Java to XML and Back Again
For those who need a solution for Java and XML conversion, Jato can be applied across a wide variety of documents and code
by Peter Varhol
September 2002 Issue
One of the really enjoyable things about participating in the Java community is that many talented individuals come up with clever ways to do new things and then make those ways available to the community as a whole, often providing source code gratis. Just scanning the array of efforts in Apache and the Jakarta project demonstrates what a rich set of tools are available to ease specific software development tasks.
Such is the case with Jato, an open source library developed and promoted by Andy Krumel. Jato converts documents between XML and Java and can convert in either direction. Jato provides both the library and classes that perform the conversion, plus an interpreter that executes Jato scripts. I discovered Jato on SourceForge, the development community that claims it is the largest repository of open source code and applications available on the Internet.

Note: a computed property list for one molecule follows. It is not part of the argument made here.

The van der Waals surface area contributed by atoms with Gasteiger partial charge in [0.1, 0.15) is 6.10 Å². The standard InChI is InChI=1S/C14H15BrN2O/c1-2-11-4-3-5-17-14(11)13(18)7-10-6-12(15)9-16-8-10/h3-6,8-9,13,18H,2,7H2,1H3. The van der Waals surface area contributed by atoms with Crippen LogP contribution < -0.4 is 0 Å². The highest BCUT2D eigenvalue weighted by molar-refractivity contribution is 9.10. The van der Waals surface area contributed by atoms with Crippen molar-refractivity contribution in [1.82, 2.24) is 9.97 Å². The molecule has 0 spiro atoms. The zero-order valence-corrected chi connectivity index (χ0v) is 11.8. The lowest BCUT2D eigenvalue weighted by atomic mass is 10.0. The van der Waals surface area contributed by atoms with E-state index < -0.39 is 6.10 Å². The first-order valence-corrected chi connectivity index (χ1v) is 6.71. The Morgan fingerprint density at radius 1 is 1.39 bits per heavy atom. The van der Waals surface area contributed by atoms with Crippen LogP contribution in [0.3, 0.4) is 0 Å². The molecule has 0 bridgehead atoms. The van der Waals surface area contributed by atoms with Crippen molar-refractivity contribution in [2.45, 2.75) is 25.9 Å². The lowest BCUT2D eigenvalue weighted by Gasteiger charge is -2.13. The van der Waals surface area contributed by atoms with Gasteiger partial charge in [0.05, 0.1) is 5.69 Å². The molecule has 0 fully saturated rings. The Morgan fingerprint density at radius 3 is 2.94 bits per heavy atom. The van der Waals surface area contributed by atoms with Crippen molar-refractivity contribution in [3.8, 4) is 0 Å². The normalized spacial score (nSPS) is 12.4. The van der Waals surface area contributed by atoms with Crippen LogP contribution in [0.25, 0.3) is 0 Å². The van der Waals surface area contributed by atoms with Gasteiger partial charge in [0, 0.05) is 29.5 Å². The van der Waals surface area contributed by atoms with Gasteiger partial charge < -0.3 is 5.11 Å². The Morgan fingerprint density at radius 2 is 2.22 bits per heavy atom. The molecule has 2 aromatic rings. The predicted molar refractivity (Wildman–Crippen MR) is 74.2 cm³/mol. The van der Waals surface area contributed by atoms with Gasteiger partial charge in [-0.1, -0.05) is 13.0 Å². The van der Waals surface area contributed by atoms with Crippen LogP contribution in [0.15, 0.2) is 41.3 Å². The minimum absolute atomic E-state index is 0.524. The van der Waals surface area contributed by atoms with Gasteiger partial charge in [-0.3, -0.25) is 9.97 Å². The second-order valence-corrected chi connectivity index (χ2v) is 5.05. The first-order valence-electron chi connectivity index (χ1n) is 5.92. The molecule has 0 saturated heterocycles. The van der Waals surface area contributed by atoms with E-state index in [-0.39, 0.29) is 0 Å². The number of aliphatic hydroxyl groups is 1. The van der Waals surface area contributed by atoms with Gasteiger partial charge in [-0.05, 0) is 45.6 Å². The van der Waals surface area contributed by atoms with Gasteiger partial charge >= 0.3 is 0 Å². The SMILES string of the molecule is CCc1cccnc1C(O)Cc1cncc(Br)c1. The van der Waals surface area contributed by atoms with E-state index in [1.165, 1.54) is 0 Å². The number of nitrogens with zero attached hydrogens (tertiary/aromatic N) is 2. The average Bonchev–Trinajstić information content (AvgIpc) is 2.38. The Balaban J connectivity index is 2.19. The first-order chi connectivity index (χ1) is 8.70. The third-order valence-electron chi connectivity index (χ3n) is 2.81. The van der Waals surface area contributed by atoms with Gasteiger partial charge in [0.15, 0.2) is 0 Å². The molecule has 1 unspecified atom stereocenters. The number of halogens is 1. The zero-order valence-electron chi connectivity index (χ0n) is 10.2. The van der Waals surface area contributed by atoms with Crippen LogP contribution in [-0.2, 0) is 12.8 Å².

Jato is a little like SAX (the Simple API for XML; check out my column "Extract XML Data Using SAX," in the August 2001 issue), except that SAX seems to be a bit more general-purpose, at least for its chosen task. SAX simply extracts data from XML documents. That data may be Java, but it could just as easily be anything else. If you're seeking to use XML in ways not supported by integrated development environments, you may have to parse and process the data with your own code. SAX is event-based, enabling an application to look for and extract specific pieces of information from a document without processing the entire document.
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